"We were shocked. We were absolutely elated," Nesbitt says of receiving her call. "Our immediate families were eliminated in the donation process early on due to medical reasons. And then, two other community members stepped up, but they didn't work out. And then Bonnie called."

After asking what felt like hundreds of questions, Bonnie completed the paperwork to become a donor. Then she received a call. "Well, you got a little bit ahead of yourself. The first step is just a phone call. We'll hold on to your paperwork. But first, we must screen you, conduct some calls, blood work," Bonnie remembers a staffer explaining to her.

Bonnie backed it up a step, but she knew she was all in. Growing up outside of Toronto, she witnessed her mother raise 14 children while her husband, Bonnie's father, was in a chronic-care hospital. Learning from her mother, who always lent a helping hand, even while managing a large household on her own, Bonnie never wavered from her decision to donate her kidney. Even when fears of the "what ifs" or worries about the impact of her life post-donation crept in, she remained steadfast in her decision.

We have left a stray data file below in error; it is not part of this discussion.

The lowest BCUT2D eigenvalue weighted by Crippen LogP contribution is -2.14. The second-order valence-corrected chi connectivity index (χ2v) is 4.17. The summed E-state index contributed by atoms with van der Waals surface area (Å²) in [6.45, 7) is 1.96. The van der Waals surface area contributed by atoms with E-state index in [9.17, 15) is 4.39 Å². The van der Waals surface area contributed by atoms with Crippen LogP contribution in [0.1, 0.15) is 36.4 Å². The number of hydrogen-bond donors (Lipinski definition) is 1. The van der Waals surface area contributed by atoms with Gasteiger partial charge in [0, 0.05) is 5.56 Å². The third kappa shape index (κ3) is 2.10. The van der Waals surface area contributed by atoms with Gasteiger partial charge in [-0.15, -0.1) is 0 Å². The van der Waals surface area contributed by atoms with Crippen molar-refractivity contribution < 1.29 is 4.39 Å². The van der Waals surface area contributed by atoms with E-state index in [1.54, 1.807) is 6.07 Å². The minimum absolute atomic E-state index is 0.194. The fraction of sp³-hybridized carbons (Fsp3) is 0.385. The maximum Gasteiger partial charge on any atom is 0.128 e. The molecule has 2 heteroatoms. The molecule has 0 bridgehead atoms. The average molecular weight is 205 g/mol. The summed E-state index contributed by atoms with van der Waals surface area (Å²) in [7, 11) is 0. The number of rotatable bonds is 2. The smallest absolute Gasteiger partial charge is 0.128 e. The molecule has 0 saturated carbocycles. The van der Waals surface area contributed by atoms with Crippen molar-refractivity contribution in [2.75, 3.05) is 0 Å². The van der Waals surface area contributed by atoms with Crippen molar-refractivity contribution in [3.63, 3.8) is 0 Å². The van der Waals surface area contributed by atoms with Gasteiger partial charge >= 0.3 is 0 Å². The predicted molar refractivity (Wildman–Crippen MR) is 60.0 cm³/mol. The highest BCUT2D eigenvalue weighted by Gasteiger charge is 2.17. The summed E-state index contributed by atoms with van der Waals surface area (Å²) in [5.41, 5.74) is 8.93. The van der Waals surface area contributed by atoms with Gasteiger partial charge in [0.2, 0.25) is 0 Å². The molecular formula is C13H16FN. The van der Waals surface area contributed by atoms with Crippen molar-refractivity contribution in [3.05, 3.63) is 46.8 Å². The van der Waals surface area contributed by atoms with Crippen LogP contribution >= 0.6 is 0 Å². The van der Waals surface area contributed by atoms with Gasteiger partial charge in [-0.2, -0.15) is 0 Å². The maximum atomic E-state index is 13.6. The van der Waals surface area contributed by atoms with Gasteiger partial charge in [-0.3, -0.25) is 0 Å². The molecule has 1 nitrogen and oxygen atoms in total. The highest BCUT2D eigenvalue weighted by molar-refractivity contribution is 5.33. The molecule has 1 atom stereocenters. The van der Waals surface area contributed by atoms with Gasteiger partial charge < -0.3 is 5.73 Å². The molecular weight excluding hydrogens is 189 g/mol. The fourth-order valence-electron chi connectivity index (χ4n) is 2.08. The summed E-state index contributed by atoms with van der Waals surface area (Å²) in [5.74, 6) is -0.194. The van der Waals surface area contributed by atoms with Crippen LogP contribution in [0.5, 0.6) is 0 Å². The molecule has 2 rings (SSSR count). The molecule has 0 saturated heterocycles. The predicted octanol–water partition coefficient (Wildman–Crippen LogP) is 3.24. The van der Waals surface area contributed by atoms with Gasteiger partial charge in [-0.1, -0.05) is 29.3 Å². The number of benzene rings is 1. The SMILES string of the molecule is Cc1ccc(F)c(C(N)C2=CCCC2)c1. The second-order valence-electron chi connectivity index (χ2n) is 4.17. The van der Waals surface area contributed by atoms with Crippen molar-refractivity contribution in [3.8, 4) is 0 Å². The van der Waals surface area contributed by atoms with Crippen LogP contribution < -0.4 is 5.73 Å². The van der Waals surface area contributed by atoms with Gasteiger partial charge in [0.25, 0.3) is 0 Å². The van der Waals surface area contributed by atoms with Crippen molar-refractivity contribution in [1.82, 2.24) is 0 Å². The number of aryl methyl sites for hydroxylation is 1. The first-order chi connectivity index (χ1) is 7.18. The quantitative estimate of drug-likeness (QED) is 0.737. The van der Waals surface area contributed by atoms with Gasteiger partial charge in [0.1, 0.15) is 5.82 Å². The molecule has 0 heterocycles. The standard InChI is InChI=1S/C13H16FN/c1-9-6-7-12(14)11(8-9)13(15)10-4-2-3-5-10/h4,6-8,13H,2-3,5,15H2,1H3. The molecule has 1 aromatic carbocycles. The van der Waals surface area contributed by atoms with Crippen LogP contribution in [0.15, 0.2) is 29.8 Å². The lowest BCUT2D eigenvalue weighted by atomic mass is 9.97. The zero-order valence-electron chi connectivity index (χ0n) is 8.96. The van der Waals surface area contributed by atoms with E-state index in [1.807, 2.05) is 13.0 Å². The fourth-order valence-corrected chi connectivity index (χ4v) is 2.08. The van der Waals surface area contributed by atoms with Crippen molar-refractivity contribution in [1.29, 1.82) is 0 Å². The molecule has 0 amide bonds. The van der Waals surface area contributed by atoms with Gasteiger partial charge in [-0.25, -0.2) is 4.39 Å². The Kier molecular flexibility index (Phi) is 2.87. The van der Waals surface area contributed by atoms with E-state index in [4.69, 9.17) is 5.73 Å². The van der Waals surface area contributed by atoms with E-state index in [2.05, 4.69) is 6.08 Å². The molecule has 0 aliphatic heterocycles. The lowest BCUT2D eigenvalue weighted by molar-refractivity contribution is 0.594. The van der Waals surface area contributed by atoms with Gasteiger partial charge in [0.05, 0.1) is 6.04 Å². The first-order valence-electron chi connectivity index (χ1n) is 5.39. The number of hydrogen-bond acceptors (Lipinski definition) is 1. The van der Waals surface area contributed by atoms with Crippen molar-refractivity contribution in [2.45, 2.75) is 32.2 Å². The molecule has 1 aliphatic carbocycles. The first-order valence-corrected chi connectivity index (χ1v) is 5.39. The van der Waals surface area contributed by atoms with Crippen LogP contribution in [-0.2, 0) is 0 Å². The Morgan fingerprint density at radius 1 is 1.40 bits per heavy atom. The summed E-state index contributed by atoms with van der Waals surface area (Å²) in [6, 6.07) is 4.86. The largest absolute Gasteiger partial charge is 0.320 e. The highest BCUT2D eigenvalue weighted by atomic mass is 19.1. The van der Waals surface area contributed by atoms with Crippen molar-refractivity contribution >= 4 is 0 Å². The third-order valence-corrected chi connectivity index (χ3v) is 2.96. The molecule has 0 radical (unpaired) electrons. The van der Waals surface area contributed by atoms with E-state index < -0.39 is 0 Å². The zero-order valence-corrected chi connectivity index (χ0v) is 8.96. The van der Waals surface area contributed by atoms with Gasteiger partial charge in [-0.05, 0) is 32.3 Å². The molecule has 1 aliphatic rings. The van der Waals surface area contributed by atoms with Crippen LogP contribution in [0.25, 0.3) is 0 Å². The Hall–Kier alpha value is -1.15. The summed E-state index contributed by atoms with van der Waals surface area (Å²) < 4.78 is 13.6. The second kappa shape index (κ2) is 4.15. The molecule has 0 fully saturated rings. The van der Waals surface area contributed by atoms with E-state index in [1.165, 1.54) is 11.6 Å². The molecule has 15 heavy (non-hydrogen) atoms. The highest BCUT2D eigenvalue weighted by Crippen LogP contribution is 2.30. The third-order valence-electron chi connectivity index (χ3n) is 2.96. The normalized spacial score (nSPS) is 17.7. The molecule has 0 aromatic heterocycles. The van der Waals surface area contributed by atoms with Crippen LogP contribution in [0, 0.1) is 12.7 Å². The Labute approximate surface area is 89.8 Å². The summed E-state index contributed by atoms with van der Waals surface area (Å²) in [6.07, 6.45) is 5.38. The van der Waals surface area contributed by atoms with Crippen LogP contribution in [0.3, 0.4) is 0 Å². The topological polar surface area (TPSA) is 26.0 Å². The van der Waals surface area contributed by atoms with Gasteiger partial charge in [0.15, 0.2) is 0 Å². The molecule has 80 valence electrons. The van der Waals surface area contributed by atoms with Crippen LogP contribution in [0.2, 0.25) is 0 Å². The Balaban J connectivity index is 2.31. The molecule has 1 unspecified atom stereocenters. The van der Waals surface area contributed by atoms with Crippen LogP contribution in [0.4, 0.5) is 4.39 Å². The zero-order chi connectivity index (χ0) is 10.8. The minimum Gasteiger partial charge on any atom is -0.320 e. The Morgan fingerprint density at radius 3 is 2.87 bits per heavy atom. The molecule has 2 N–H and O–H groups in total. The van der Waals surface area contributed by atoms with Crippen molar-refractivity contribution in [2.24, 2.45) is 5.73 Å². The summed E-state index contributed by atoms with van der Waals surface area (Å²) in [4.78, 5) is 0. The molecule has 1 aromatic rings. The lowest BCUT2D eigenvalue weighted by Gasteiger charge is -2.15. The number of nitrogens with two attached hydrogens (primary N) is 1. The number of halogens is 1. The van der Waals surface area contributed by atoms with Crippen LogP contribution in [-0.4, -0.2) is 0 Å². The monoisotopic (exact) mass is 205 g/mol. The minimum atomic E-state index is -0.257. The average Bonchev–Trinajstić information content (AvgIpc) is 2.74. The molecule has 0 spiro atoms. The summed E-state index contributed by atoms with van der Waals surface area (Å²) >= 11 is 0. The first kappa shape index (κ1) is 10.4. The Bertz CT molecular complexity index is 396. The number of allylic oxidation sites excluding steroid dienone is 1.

"My mother is my role model. I had a mother who would give beyond her means," Bonnie says. "That was always most important. That's how we grew up: if you see a need, figure out if you can help. Sometimes you can, and sometimes you can't. It's critical to me that my life has meaning."

On Nov. 24, 2020, on Bonnie's 60th birthday, she received a call from the hospital: "You're a match."

FORTY-EIGHT HOURS after her surgery, Bonnie presses her hand against her chest and winces in pain. She grabs her iPhone, goes to Google, and types "heart attack symptoms in women" in the search bar.

Lying in her hospital bed, she's overwhelmed with shooting pain, what she imagines it feels like to have a knife repeatedly stab her in the chest. The mother and marathon runner had never experienced pain like this. She comforts herself and thinks, "Maybe the doctors mentioned this pain?" Her Google search didn't yield solid responses. She had to ask for help.